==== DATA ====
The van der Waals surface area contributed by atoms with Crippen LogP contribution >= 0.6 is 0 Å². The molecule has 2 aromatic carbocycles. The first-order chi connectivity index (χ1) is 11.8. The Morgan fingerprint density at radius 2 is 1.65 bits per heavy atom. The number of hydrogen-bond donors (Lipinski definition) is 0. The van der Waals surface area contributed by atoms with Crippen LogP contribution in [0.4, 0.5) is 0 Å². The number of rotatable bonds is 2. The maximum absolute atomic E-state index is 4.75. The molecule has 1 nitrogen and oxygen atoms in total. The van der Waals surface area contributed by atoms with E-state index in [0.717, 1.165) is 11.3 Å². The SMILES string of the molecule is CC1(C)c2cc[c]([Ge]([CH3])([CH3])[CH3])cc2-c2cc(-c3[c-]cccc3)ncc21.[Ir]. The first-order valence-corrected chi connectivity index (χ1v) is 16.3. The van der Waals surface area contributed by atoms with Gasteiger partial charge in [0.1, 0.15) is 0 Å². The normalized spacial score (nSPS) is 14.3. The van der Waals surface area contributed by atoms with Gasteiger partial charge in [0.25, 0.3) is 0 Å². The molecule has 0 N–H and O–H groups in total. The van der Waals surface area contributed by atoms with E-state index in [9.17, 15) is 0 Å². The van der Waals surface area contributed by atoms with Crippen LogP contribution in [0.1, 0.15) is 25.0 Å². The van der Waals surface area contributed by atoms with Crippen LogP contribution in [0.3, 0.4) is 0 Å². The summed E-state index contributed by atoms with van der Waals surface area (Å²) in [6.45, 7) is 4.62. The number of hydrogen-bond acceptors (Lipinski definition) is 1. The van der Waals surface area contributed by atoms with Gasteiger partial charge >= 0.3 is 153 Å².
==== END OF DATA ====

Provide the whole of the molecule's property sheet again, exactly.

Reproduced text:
The van der Waals surface area contributed by atoms with Crippen LogP contribution >= 0.6 is 0 Å². The molecule has 2 aromatic carbocycles. The first-order chi connectivity index (χ1) is 11.8. The Morgan fingerprint density at radius 2 is 1.65 bits per heavy atom. The number of hydrogen-bond donors (Lipinski definition) is 0. The van der Waals surface area contributed by atoms with Crippen LogP contribution in [0.4, 0.5) is 0 Å². The number of rotatable bonds is 2. The maximum absolute atomic E-state index is 4.75. The molecule has 1 nitrogen and oxygen atoms in total. The van der Waals surface area contributed by atoms with E-state index in [0.717, 1.165) is 11.3 Å². The SMILES string of the molecule is CC1(C)c2cc[c]([Ge]([CH3])([CH3])[CH3])cc2-c2cc(-c3[c-]cccc3)ncc21.[Ir]. The first-order valence-corrected chi connectivity index (χ1v) is 16.3. The van der Waals surface area contributed by atoms with Gasteiger partial charge in [0.1, 0.15) is 0 Å². The normalized spacial score (nSPS) is 14.3. The van der Waals surface area contributed by atoms with Gasteiger partial charge in [0.25, 0.3) is 0 Å². The molecule has 0 N–H and O–H groups in total. The van der Waals surface area contributed by atoms with E-state index in [9.17, 15) is 0 Å². The van der Waals surface area contributed by atoms with Crippen LogP contribution in [0.1, 0.15) is 25.0 Å². The van der Waals surface area contributed by atoms with Crippen LogP contribution in [0.3, 0.4) is 0 Å². The summed E-state index contributed by atoms with van der Waals surface area (Å²) in [6.45, 7) is 4.62. The number of hydrogen-bond acceptors (Lipinski definition) is 1. The van der Waals surface area contributed by atoms with Gasteiger partial charge >= 0.3 is 153 Å².